ITU-T Workshop on "Networked RFID: Systems and Services"
Geneva, 14-15 February 2006
ITU-T hosted the workshop "Networked RFID: Systems and Services", in collaboration
with ITU’s Strategy and Policy Unit (SPU), in Geneva, 14-15 February 2006 at the
International Conference Centre Geneva (CICG) http://www.cicg.ch
Radio-Frequency Identification (RFID) is the much-touted system that enables
data to be transmitted by a tiny portable device, called a tag, which is read by
an RFID reader and processed according to the needs of a particular application.
The development of RFID systems creates new possibilities for the support of
object-to-object communications. Analysts predict that RFID will revolutionize
areas of industry including supply chain management, security and mobile telecommunication
services. Additionally, RFID is expected to play an important role in the realization
of the Ubiquitous Network Society. All this will create a yet unquantified demand on
Currently, the market for RFID standards is extremely fragmented. Special standards
for certain limited fields of applications exist as well as quasi-proprietary or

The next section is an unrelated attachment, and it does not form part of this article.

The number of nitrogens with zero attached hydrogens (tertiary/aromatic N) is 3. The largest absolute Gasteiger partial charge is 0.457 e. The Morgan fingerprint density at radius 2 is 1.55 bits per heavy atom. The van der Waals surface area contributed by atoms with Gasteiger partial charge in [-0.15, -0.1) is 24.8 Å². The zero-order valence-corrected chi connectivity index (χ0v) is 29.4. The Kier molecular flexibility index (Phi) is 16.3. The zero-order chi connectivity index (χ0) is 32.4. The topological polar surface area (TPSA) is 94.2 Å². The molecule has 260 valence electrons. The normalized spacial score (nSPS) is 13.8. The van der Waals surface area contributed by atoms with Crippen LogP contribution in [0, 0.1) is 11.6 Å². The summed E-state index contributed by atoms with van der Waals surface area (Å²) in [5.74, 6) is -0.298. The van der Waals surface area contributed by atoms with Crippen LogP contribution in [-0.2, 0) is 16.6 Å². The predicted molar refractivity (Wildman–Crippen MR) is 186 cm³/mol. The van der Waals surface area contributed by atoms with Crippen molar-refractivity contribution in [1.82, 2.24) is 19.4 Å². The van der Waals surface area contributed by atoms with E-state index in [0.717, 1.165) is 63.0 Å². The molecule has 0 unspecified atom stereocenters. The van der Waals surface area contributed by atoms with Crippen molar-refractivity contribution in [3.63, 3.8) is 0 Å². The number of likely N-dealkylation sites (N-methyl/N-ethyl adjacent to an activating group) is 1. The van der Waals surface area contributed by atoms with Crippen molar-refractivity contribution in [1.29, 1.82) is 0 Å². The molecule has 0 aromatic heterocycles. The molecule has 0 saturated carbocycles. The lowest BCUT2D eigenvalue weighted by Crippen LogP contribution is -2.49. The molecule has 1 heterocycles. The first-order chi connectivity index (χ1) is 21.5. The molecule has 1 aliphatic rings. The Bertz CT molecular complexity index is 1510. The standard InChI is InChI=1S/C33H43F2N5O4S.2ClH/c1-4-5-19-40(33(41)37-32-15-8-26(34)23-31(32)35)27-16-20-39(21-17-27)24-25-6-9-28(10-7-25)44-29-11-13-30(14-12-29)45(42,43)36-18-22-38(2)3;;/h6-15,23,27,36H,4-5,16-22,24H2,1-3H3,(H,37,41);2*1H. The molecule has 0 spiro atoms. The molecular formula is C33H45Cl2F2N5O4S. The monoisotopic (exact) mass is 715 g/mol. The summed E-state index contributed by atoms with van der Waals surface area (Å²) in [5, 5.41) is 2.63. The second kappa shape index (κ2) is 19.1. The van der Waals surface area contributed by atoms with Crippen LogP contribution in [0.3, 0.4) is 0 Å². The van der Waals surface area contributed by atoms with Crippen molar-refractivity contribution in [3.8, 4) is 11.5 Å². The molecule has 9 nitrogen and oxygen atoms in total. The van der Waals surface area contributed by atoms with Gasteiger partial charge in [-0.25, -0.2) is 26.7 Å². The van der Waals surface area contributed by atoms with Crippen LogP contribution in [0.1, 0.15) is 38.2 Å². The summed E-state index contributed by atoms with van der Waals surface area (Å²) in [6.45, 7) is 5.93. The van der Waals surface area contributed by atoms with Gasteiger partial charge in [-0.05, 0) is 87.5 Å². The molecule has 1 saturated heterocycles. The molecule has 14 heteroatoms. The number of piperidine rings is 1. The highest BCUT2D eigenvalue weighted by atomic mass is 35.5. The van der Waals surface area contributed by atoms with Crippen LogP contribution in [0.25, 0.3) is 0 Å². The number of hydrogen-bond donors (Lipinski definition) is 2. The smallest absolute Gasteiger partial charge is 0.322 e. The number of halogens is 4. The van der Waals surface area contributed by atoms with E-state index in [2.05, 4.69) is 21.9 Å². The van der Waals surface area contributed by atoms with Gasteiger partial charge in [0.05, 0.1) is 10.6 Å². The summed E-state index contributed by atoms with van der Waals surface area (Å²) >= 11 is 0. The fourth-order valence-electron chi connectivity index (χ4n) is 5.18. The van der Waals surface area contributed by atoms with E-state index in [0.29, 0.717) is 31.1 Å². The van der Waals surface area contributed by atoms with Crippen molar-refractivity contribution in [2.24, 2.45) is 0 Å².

proprietary standards. Many RFID applications still lack global standards for data
formats, compatibility, interoperability, interference problems, personal information
protection, authentication, key management and others.
The event focused on the use of RFID technology in networked environments, and reviewed
international standardization. Particular emphasis was given to the impact that networked RFID applications have on telecommunication networks, especially on network and service
capability requirements and interworking aspects.
Webcasting/archive (audio only) of this workshop is available here.
- Present the status of RFID technology and identify future trends
- Review current and future applications, services and business models leveraging networked RFIDs (NRFIDs)
- Identify NRFID aspects relevant to telecommunications (services and network capabilities,
architecture, QoS, performance, security, etc.)
- Analyse how far existing standards can support NRFID applications and services,
and identify where enhanced or new standards might be needed
- Identify elements for a roadmap for a standardization framework, including the
clarification of the role of applicable SDOs, forums and consortia